Posted: 7th February 2014

Clongowes Wood College 16: Presentation College, Bray 11

The sweetest of victories always seem to come about the hard way. As the full-time whistle finally shrilled at Wanderers Rugby Club on Thursday, bodies on both JCT sides crashed to the floor. It had been a ferocious contest that belied the ages of those taking part. But such is the nature of Leinster Schools’ rugby that one of these game sides would be crashing out of the competition.

With just ten minutes left on the clock, Pres. Bray were in the ascendant. Throughout the afternoon Clongowes had been the louder on the sideline, but suddenly the Wicklow supporters began to find their voice. When they brought the game level through an Elliot Ryan penalty in front of the posts, their fans implored them to go back for more. With the penalty count mounting heavily in favour of the underdogs, the Clongowes faithful winced their way through what seemed like the final moments of the encounter.

Nobody had envisaged such a scenario when Sean McCrohan’s fine offload allowed Reinis Lemess in for the opening points of the game after just five minutes. For the majority of those in purple and white it was their first taste of cup rugby and all its trappings – an early score was precisely the tonic to appease any lingering anxieties. Yet within moments, Pres. Bray had disconcerted their opponents by profiting from a swift counter-attack down the Clongowes right-wing.

One Pres. Bray attack aside (miraculously denied by scrum-half Joe Murphy), neither team imposed upon themselves upon the fixture to the extent that a result was theirs for the taking. Instead a physical tussle ensued all over the field with individuals such as Sean McMahon and Matthew Martin coming to the fore.

Ultimately, quality told in the end – in the form of Clongowes captain, Sean McCrohan. Struggling to venture into Pres. Bray territory for much of the second period, it was McCrohan who instigated the Clongowes resurgence as onlookers began to anticipate a replay. Taking the ball on the right-hand side of a ruck deep inside his own half, McCrohan opted for a meandering route down the left, swatting away defenders at will before eventually being hauled down by several members of the Pres. Bray pack now in retreat. Almost immediately the mindsets of both teams were altered.

With panic stations being manned, Clongowes sensed an opportunity. Space began to open and Liam El-Sibai headed for the corner only to be shunted ashore at the last moment. By now the game was deep into stoppage time yet Clongowes kept their heads, reluctant to resign themselves to another day. Steadily, their tiresome forwards edged their way towards the line once again. Urged on by ‘Oh Clongowes College’, they managed to find inches that nobody else seemed to see. Then McCrohan pounced from close quarters for the crucial score.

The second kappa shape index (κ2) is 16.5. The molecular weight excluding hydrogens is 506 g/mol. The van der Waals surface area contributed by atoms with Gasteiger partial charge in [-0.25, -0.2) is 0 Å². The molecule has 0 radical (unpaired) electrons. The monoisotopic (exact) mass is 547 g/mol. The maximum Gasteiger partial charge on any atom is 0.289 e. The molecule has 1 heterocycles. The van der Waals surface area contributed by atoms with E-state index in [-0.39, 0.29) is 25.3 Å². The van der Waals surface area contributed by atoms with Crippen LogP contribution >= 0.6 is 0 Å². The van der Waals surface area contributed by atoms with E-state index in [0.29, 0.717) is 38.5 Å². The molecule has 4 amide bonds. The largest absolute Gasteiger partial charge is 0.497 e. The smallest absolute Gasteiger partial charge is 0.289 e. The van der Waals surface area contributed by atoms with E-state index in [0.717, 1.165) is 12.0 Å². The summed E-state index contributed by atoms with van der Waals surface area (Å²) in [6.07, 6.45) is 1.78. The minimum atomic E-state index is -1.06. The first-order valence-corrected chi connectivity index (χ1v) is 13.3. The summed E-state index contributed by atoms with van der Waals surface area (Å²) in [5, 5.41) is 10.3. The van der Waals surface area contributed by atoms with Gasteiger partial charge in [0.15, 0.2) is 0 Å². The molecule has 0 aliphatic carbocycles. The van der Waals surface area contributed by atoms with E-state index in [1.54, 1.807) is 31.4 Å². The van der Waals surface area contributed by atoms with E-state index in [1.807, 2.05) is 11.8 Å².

Somehow though, the clock also found some extra minutes. Straight from the kick-off, Pres. Bray returned to the Clongowes 22, just to the left of the posts – a converted try would have seen them home. Yet the much vaunted survival instinct of a Clongowes cup team shonethrough. When Patrick Celebi managed to get a portion of

his anatomy underneath the ball to prevent a near certain try, when it seemed easier to score, luck had finally swung in favour of the trainers, Messrs O’Hara, Condron and Bowen on the sideline.

With Blackrock and St. Michael’s registering big wins on the same day, little will be mentioned of this fine Clongowes side. However, it is doubtful that any other outfit will have quite the character that McCrohan’s men displayed here in abundance.

Mr Richard McElwee

The draw has yet to be made for the next round of the Junior Cup, but the match will be played between Monday 24th and Thursday 27th, February. Meanwhile the Senior Cup Team will be in action again next Sunday (9th February) when they take on sister school Belvedere. They (and a supporter from the Antipodes pictured here) will be hoping for a repeat of the result in their first SCT victory over the same opposition in 1926…

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